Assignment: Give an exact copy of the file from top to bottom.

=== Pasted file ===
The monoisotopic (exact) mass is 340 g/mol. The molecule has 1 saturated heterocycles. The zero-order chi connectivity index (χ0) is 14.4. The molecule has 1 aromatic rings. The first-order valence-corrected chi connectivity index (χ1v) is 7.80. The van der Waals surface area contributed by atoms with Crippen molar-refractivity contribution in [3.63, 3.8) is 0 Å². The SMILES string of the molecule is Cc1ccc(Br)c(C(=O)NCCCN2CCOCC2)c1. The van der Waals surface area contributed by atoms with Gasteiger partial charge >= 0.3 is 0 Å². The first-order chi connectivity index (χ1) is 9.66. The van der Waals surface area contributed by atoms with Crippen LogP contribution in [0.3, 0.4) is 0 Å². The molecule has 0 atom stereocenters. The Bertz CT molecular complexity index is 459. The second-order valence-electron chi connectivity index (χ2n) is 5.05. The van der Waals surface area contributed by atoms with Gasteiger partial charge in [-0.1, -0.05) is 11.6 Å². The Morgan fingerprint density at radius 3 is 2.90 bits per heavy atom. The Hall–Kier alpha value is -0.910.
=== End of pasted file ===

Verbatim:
The monoisotopic (exact) mass is 340 g/mol. The molecule has 1 saturated heterocycles. The zero-order chi connectivity index (χ0) is 14.4. The molecule has 1 aromatic rings. The first-order valence-corrected chi connectivity index (χ1v) is 7.80. The van der Waals surface area contributed by atoms with Crippen molar-refractivity contribution in [3.63, 3.8) is 0 Å². The SMILES string of the molecule is Cc1ccc(Br)c(C(=O)NCCCN2CCOCC2)c1. The van der Waals surface area contributed by atoms with Gasteiger partial charge >= 0.3 is 0 Å². The first-order chi connectivity index (χ1) is 9.66. The van der Waals surface area contributed by atoms with Crippen LogP contribution in [0.3, 0.4) is 0 Å². The molecule has 0 atom stereocenters. The Bertz CT molecular complexity index is 459. The second-order valence-electron chi connectivity index (χ2n) is 5.05. The van der Waals surface area contributed by atoms with Gasteiger partial charge in [-0.1, -0.05) is 11.6 Å². The Morgan fingerprint density at radius 3 is 2.90 bits per heavy atom. The Hall–Kier alpha value is -0.910.